“Over the next four years, we expect a major expansion in video, phone and online consultants,” it says. “For 2020-21, systems should begin the implementation of video consultation in major specialities, so all patients can access outpatient care without travelling to hospital.”
Apart from generating capacity and making life easier for patients, the guidance says cutting outpatient appointments by its target of a third will help the NHS to address the linked issues of pollution and the climate emergency.
These emerged as major issues at last year’s Health and Care Expo and are now the subject of a ‘For a greener NHS’ campaign. This is looking for ways to reduce the health and care systems’ carbon footprint, which is 4-5% of England’s carbon footprint, and to cut the toll of air pollution, which may be responsible for 700 deaths per week.
The guidance follows through by saying that the NHS will develop a national de-carbonisation and climate change plan in the run up to COP26, the UN Climate Change Conference due to take place in Glasgow in November.
Healthcare systems are expected to develop their own plans and organisations to take specific measures. This include putting a stop on business flights, moving to electric fleets and renewable energy, making sure that new build and refurbishment projects are ‘net zero’, and phasing out single-use plastics.
Some of these moves are likely to impact tech suppliers, at least in the longer term, as they are asked to de-carbonise their services and products.
Technology is addressed directly on page 34 of the guidance, which indicates that a substantial shift in priorities and funding is on the way.
The ‘digital transformation to support system integration’ section says the new policy, standards and innovation unit, NHSX, will “define what good looks like for a digitised health and care system” and then sit down with systems and providers to deliver it “by 2024.”
Delivery will be through a combination tactics. On the one hand, NHSX will mandate “technology, security and data standards… that all systems and organisations will be expected to comply with”, fund some programmes “to improve outcomes and relieve frustrations for frontline staff”, and run a new “digital aspirant” programme.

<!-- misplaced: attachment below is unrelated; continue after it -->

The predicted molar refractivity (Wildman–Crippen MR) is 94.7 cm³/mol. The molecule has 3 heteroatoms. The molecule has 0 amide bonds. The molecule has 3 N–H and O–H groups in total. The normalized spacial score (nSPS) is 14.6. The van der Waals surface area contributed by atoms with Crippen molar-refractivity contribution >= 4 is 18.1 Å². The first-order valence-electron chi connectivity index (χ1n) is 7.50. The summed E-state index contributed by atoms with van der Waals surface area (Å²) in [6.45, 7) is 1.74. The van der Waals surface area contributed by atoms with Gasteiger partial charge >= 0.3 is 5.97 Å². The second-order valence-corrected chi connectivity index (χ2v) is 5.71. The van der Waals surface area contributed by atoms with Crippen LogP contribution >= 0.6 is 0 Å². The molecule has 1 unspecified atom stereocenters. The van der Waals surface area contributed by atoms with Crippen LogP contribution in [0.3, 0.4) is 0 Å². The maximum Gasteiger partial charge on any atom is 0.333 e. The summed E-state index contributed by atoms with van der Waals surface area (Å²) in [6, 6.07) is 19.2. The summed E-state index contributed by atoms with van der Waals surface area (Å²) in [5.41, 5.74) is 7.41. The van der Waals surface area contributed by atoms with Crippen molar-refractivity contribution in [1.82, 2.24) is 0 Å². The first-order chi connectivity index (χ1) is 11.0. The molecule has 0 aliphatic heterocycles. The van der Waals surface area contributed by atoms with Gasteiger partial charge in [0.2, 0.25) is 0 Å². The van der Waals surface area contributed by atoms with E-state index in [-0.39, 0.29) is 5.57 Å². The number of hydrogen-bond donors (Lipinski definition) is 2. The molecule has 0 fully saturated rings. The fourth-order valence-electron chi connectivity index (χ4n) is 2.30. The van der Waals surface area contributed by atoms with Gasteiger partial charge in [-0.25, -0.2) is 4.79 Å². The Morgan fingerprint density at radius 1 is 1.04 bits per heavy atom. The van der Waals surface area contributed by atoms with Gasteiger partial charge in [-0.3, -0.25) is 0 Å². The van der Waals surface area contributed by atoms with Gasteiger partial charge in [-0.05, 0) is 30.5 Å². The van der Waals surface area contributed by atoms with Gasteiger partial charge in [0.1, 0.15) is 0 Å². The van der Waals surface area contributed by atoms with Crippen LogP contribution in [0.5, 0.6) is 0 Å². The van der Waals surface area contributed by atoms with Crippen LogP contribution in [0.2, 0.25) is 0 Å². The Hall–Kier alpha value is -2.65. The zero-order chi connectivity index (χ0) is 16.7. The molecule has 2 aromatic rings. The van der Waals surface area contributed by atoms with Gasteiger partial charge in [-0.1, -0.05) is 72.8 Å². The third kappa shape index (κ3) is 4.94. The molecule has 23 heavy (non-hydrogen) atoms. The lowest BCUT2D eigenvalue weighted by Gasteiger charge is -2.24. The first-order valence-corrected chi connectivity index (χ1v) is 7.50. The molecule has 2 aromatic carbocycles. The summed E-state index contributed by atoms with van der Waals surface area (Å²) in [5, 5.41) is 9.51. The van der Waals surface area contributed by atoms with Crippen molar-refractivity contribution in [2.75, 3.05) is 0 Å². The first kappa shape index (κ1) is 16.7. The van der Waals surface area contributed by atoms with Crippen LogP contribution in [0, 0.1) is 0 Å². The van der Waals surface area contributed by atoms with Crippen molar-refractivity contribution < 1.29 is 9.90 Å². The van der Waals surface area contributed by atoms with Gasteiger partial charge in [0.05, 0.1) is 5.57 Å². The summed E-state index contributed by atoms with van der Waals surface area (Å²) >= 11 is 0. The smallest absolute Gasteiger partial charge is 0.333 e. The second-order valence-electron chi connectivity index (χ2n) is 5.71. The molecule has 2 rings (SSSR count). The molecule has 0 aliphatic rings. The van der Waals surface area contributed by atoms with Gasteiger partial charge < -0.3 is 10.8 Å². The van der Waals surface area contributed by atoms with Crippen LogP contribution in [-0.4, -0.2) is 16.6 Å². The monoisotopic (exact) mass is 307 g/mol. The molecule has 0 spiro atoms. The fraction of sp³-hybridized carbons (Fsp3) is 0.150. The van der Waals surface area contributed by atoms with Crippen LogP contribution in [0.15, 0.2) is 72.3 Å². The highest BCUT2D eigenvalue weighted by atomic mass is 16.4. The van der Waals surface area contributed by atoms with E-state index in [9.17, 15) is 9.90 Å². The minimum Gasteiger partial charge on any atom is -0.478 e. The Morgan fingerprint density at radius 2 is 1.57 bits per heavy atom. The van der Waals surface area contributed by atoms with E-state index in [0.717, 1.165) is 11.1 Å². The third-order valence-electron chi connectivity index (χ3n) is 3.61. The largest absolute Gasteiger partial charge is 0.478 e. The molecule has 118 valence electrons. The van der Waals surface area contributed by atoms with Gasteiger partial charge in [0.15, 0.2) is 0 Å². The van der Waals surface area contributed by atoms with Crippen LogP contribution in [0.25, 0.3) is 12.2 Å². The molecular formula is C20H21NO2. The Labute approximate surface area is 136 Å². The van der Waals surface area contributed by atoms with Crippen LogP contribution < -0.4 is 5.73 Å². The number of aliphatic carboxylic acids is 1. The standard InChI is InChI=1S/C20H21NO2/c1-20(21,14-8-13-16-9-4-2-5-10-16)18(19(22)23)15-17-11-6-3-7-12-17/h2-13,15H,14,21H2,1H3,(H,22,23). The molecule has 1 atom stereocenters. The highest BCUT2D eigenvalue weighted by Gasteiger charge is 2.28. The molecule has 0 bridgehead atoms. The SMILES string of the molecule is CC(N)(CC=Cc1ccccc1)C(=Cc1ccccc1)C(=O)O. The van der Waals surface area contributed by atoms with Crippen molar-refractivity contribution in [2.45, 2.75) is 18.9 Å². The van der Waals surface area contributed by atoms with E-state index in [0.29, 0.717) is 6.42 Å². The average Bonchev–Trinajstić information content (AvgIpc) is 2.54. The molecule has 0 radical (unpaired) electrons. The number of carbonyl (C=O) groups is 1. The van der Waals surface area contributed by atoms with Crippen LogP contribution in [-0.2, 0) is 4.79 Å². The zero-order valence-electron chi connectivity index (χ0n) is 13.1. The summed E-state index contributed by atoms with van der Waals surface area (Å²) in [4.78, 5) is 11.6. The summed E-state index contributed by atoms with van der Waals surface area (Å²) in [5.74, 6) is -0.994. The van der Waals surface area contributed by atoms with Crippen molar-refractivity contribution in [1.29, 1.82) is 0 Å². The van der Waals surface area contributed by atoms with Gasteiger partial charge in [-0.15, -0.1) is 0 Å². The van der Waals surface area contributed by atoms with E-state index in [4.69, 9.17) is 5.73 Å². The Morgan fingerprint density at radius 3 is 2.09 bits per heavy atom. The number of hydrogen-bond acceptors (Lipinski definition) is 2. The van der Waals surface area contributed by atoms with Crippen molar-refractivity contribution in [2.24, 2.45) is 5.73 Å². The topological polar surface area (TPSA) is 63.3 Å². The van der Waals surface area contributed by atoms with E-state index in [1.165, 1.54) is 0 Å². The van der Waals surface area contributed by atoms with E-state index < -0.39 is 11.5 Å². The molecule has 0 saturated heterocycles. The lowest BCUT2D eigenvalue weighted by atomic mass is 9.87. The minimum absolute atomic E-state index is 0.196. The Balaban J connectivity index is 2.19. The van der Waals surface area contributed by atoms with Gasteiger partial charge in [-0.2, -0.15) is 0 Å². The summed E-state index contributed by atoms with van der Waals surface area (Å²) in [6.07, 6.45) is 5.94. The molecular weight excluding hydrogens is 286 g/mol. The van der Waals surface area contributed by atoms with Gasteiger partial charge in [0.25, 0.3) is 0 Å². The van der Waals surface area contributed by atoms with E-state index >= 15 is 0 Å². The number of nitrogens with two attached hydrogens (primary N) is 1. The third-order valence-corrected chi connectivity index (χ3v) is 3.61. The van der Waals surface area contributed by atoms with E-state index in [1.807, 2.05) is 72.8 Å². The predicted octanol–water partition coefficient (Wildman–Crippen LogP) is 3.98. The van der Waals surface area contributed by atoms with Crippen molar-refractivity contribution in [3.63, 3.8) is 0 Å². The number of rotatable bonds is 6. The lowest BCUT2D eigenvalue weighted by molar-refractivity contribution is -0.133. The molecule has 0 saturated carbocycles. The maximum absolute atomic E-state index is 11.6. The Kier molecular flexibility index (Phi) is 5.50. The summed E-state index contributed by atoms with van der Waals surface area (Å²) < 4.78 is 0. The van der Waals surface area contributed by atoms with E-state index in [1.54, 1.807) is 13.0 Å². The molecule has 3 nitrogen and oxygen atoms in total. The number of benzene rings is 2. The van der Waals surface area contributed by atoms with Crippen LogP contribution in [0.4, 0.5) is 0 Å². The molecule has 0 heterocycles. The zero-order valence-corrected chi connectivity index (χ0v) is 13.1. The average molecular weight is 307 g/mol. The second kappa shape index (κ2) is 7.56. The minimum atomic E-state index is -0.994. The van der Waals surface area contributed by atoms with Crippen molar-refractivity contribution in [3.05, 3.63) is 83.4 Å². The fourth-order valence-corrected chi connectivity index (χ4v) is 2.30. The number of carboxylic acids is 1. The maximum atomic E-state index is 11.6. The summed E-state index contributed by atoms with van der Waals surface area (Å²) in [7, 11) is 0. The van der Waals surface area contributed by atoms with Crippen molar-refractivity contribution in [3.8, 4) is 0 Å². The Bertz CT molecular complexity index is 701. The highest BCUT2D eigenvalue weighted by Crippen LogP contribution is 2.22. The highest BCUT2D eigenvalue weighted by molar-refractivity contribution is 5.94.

On the other, trusts will be expected to invest to get their technology up scratch, as defined by new, national, digital maturity standards and a list of “high-impact, productivity-enhancing solutions” that they will be expected to deploy; with the help of new NHSX deployment teams, if necessary.
All of this could have a significant impact on electronic patient record and major IT system providers, who could find their products and roadmaps being impacted by NHSX’s idea of essential functionality, while entering a race to secure digital aspirant customers – or seeing potential digital aspirant customers ‘buddied up’ with more successful trusts.
However, there is little indication of timescale. The guidance suggests that “systems and providers will want to ensure an appropriate level of investment in tech to achieve full uses of modern, digitised technology the NHS by 2024”.
But the complex matrix of maturity models and national solution lists, digital aspirant and frustration funding against which systems and organisations will need to make their investment decisions will take time to get in place, with NHSX only just starting to make key appointments.
To add another layer of complexity, some tech investments will have a knock-on effect on NHS estates and facilities, which the guidance wants used as effectively as possible, with surplus land sold off.
Heading for sustainability?
In a podcast, the Health Service Journal flagged the changes to the trust financial regime as the most important aspect of the guidance. Its expert journalists noted that while some trusts will welcome the idea of converting their loans to public dividend capital, they may struggle with the shift towards linking further financial support to the performance of their healthcare system.
However, the NHS clearly needs to find some way to stabilise the acute sector while making progress on its long-term plan transformation. Just days after the planning guidance emerged, the National Audit Office issued its annual assessment of the financial sustainability of the NHS in England, and concluded, once again, that it is not sustainable. Essentially, the financial watchdog found that while they are treating more patients, too many organisations have become dependent on short-term fixes, and there has been too little reform.
“Years of short-term funding decisions… mean that resources have moved away from areas of investment in the future, such as workforce, public health and capital,” which, of course, includes IT, it concluded. “This will need to be rebalanced to make sure that the ambitions set out in the NHS Long Term Plan are realised.”